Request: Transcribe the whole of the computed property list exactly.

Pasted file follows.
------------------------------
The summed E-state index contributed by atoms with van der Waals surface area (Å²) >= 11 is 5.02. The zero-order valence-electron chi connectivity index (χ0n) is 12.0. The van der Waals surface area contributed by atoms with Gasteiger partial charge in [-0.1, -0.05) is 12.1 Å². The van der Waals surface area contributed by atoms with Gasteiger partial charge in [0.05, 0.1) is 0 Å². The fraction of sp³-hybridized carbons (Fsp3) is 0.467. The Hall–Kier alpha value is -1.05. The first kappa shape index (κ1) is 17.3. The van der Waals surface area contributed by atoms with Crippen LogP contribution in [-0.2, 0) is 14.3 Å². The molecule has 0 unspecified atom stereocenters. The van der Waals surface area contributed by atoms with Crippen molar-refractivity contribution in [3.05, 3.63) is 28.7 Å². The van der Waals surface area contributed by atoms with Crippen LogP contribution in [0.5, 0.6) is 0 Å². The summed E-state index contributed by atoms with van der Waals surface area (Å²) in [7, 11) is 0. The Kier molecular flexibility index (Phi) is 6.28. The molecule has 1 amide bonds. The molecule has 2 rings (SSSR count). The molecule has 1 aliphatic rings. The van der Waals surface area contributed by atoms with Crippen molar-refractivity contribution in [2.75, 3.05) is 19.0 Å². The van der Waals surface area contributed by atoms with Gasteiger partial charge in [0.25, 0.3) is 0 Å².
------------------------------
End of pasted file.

The summed E-state index contributed by atoms with van der Waals surface area (Å²) >= 11 is 5.02. The zero-order valence-electron chi connectivity index (χ0n) is 12.0. The van der Waals surface area contributed by atoms with Gasteiger partial charge in [-0.1, -0.05) is 12.1 Å². The van der Waals surface area contributed by atoms with Gasteiger partial charge in [0.05, 0.1) is 0 Å². The fraction of sp³-hybridized carbons (Fsp3) is 0.467. The Hall–Kier alpha value is -1.05. The first kappa shape index (κ1) is 17.3. The van der Waals surface area contributed by atoms with Crippen LogP contribution in [-0.2, 0) is 14.3 Å². The molecule has 0 unspecified atom stereocenters. The van der Waals surface area contributed by atoms with Crippen molar-refractivity contribution in [3.05, 3.63) is 28.7 Å². The van der Waals surface area contributed by atoms with Crippen LogP contribution in [0.5, 0.6) is 0 Å². The summed E-state index contributed by atoms with van der Waals surface area (Å²) in [7, 11) is 0. The Kier molecular flexibility index (Phi) is 6.28. The molecule has 1 amide bonds. The molecule has 2 rings (SSSR count). The molecule has 1 aliphatic rings. The van der Waals surface area contributed by atoms with Crippen molar-refractivity contribution in [2.75, 3.05) is 19.0 Å². The van der Waals surface area contributed by atoms with Gasteiger partial charge in [0.25, 0.3) is 0 Å².